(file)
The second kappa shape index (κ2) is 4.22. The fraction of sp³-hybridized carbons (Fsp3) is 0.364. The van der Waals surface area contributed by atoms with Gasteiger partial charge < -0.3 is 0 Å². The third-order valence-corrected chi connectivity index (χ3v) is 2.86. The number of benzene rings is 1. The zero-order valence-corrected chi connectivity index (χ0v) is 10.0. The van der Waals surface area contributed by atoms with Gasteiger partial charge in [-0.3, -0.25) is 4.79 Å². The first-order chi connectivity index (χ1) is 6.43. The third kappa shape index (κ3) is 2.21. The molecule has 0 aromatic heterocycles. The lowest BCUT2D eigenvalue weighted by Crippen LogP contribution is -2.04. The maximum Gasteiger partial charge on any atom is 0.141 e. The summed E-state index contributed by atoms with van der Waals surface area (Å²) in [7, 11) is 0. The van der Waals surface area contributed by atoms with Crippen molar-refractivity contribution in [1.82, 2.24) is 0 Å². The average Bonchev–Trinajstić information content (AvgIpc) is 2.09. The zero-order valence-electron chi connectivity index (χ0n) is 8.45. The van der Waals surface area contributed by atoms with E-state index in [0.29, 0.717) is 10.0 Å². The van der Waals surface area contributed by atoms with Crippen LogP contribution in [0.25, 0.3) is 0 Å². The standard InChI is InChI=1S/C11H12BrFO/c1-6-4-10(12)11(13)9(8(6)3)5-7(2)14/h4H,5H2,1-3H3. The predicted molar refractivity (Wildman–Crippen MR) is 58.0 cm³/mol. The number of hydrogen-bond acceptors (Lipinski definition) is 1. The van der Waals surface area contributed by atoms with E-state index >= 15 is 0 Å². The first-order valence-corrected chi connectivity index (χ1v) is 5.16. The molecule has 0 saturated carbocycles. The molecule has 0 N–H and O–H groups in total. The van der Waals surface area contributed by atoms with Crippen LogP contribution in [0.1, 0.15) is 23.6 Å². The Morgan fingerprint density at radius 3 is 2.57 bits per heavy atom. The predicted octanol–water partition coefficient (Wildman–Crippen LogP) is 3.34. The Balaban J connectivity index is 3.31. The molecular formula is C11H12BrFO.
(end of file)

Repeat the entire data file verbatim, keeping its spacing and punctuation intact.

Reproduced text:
The second kappa shape index (κ2) is 4.22. The fraction of sp³-hybridized carbons (Fsp3) is 0.364. The van der Waals surface area contributed by atoms with Gasteiger partial charge < -0.3 is 0 Å². The third-order valence-corrected chi connectivity index (χ3v) is 2.86. The number of benzene rings is 1. The zero-order valence-corrected chi connectivity index (χ0v) is 10.0. The van der Waals surface area contributed by atoms with Gasteiger partial charge in [-0.3, -0.25) is 4.79 Å². The first-order chi connectivity index (χ1) is 6.43. The third kappa shape index (κ3) is 2.21. The molecule has 0 aromatic heterocycles. The lowest BCUT2D eigenvalue weighted by Crippen LogP contribution is -2.04. The maximum Gasteiger partial charge on any atom is 0.141 e. The summed E-state index contributed by atoms with van der Waals surface area (Å²) in [7, 11) is 0. The van der Waals surface area contributed by atoms with Crippen molar-refractivity contribution in [1.82, 2.24) is 0 Å². The average Bonchev–Trinajstić information content (AvgIpc) is 2.09. The zero-order valence-electron chi connectivity index (χ0n) is 8.45. The van der Waals surface area contributed by atoms with E-state index in [0.29, 0.717) is 10.0 Å². The van der Waals surface area contributed by atoms with Crippen LogP contribution in [0.25, 0.3) is 0 Å². The standard InChI is InChI=1S/C11H12BrFO/c1-6-4-10(12)11(13)9(8(6)3)5-7(2)14/h4H,5H2,1-3H3. The predicted molar refractivity (Wildman–Crippen MR) is 58.0 cm³/mol. The number of hydrogen-bond acceptors (Lipinski definition) is 1. The van der Waals surface area contributed by atoms with E-state index >= 15 is 0 Å². The first-order valence-corrected chi connectivity index (χ1v) is 5.16. The molecule has 0 saturated carbocycles. The molecule has 0 N–H and O–H groups in total. The van der Waals surface area contributed by atoms with Crippen LogP contribution in [0.1, 0.15) is 23.6 Å². The Morgan fingerprint density at radius 3 is 2.57 bits per heavy atom. The predicted octanol–water partition coefficient (Wildman–Crippen LogP) is 3.34. The Balaban J connectivity index is 3.31. The molecular formula is C11H12BrFO.